online personal training” caught my eye. I checked it out, they had an opening, the price was right, so I took it.
I worked with Derek for about a year and a half and I considered him a mentor in many ways. He always pushed me to go out there and learn the craft myself rather than just telling me what to do and put up with a lot of my shit. One day he approached me about an idea to have me, and other long-time client of his, help him out with his online group training sessions as a way to reach more clients. I was real nervous about it but he kept pushing me and supporting me the whole way and now I thank him for it, I would not be where I am now without that help. Unfortunately the online group training sessions didn’t work out the way we planned so I am not involved with VMF anymore but I still had a great time and learned a lot. Everyone is different, so hearing the problems of five people forces you to expand your knowledge base.
P.E. You also work at a Whole Foods, does this mean that you have made fitness a lifestyle? (for the record I work at WFM too)
Will: Hahahaha! Yes, absolutely. Though I don’t consider working at WFM to be a part of that. I would live a fitness lifestyle no matter where I work!
P.E. Are there positives to being physically fit and punk rock?
Will: Of course! I’ve seen way too many of my friends just, kinda, rot, after years of heavy drinking/partying, eating like shit, and just sitting around doing nothing. Regular exercise keeps you physically and mentally sharp. It gives you a reason to leave the house, eat some god-damn vegetables, and gives you the energy to keep doing the things that you want to do.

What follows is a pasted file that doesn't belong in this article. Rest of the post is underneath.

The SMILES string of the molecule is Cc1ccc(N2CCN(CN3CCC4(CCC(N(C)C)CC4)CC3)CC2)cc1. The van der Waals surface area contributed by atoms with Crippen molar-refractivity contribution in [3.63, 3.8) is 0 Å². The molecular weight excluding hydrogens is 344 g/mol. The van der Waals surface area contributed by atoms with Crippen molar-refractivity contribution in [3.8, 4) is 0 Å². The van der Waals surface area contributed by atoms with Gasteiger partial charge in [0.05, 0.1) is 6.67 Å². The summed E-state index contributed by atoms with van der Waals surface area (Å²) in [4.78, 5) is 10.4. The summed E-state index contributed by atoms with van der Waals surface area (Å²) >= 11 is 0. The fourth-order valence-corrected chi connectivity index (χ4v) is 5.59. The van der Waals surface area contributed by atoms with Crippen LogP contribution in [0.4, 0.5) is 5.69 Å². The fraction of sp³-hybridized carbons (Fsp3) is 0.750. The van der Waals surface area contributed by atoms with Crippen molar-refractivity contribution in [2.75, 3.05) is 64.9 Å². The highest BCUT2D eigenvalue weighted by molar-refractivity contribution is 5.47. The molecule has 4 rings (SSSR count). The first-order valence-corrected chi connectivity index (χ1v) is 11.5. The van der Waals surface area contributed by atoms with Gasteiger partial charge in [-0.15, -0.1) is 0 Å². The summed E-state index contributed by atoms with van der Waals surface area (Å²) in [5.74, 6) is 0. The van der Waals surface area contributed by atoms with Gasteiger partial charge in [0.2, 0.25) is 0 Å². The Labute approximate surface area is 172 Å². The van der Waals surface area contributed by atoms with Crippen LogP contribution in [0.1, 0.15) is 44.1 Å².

P.E. Has this devotion to exercise and fitness made you a target for jibes from the less healthy amongst your people?
Will: Hahaha, yeah, but its all been in good fun (at least as far as I know), and I can take a joke. No one has ever really insulted me for my hobbies. Besides, I would rather be known as “that guy who lifts” than “that guy who gets blackout drunk at every show and breaks things”. Honestly, I’m actually kinda stunned by how many punks I run into who are serious about a fitness lifestyle. Be it lifting, running, yoga, biking, climbing, whatever, I am discovering so many of my smelly, dreadlocked ilk who are finding ways to stay in shape and loving it. I actually get a lot of questions about how to incorporate weight training into their current routine!
P.E. I’ve asked people about how diet plays a role in their fitness regimen, can you talk about how you are able to build muscle, the amount of muscle needed to build serious mass on a vegan diet?
Will: Eat. And eat a lot. And then eat again. And again. Eat more. More than what you are thinking, and even then, probably more than that. Many people think that I have some crazy-complicated diet that requires lot of hard to find exotic foods but it couldn’t be any more different. Personally, I would describe my diet as really simply and, honestly, really boring. Lotta protein (mostly beans, legumes, nuts, some soy), carbs from high-quality sources (oats, potatoes, yams, fibrous veggies) and nutrient- dense fats (love me some avocados!). I’ve made pretty steady gains over the past few years, maybe I would be further on a non-vegan diet, maybe I wouldn’t, I don’t know. But I do no think that meat and dairy are healthy and I just refuse to believe that eating 200+ grams of animal protein a day for years and years is even remotely good for you. Building muscle and strength is possible on a vegan diet, you just gotta cut the crap out eat clean, and lift heavy.